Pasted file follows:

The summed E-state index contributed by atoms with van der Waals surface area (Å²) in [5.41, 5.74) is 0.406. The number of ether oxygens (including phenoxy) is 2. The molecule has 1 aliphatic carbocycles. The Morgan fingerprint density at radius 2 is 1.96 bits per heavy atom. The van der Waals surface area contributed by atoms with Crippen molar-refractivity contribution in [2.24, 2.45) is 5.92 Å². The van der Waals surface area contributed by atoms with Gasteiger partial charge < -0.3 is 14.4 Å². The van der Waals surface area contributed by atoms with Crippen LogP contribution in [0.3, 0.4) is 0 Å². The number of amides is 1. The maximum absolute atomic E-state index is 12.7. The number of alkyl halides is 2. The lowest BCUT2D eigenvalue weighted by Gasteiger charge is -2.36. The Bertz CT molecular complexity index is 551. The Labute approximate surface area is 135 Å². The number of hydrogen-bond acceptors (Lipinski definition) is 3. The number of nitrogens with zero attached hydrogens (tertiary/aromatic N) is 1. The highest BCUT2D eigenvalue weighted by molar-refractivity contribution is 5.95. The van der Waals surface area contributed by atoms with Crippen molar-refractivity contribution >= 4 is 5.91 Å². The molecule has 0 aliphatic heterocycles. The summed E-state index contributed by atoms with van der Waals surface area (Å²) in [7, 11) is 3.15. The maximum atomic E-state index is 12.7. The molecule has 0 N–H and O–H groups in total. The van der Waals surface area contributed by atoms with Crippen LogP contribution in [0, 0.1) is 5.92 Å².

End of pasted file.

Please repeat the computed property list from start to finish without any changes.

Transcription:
The summed E-state index contributed by atoms with van der Waals surface area (Å²) in [5.41, 5.74) is 0.406. The number of ether oxygens (including phenoxy) is 2. The molecule has 1 aliphatic carbocycles. The Morgan fingerprint density at radius 2 is 1.96 bits per heavy atom. The van der Waals surface area contributed by atoms with Crippen molar-refractivity contribution in [2.24, 2.45) is 5.92 Å². The van der Waals surface area contributed by atoms with Gasteiger partial charge < -0.3 is 14.4 Å². The van der Waals surface area contributed by atoms with Crippen LogP contribution in [0.3, 0.4) is 0 Å². The number of amides is 1. The maximum absolute atomic E-state index is 12.7. The number of alkyl halides is 2. The lowest BCUT2D eigenvalue weighted by Gasteiger charge is -2.36. The Bertz CT molecular complexity index is 551. The Labute approximate surface area is 135 Å². The number of hydrogen-bond acceptors (Lipinski definition) is 3. The number of nitrogens with zero attached hydrogens (tertiary/aromatic N) is 1. The highest BCUT2D eigenvalue weighted by molar-refractivity contribution is 5.95. The van der Waals surface area contributed by atoms with Crippen molar-refractivity contribution >= 4 is 5.91 Å². The molecule has 0 aliphatic heterocycles. The summed E-state index contributed by atoms with van der Waals surface area (Å²) in [7, 11) is 3.15. The maximum atomic E-state index is 12.7. The molecule has 0 N–H and O–H groups in total. The van der Waals surface area contributed by atoms with Crippen LogP contribution in [0, 0.1) is 5.92 Å².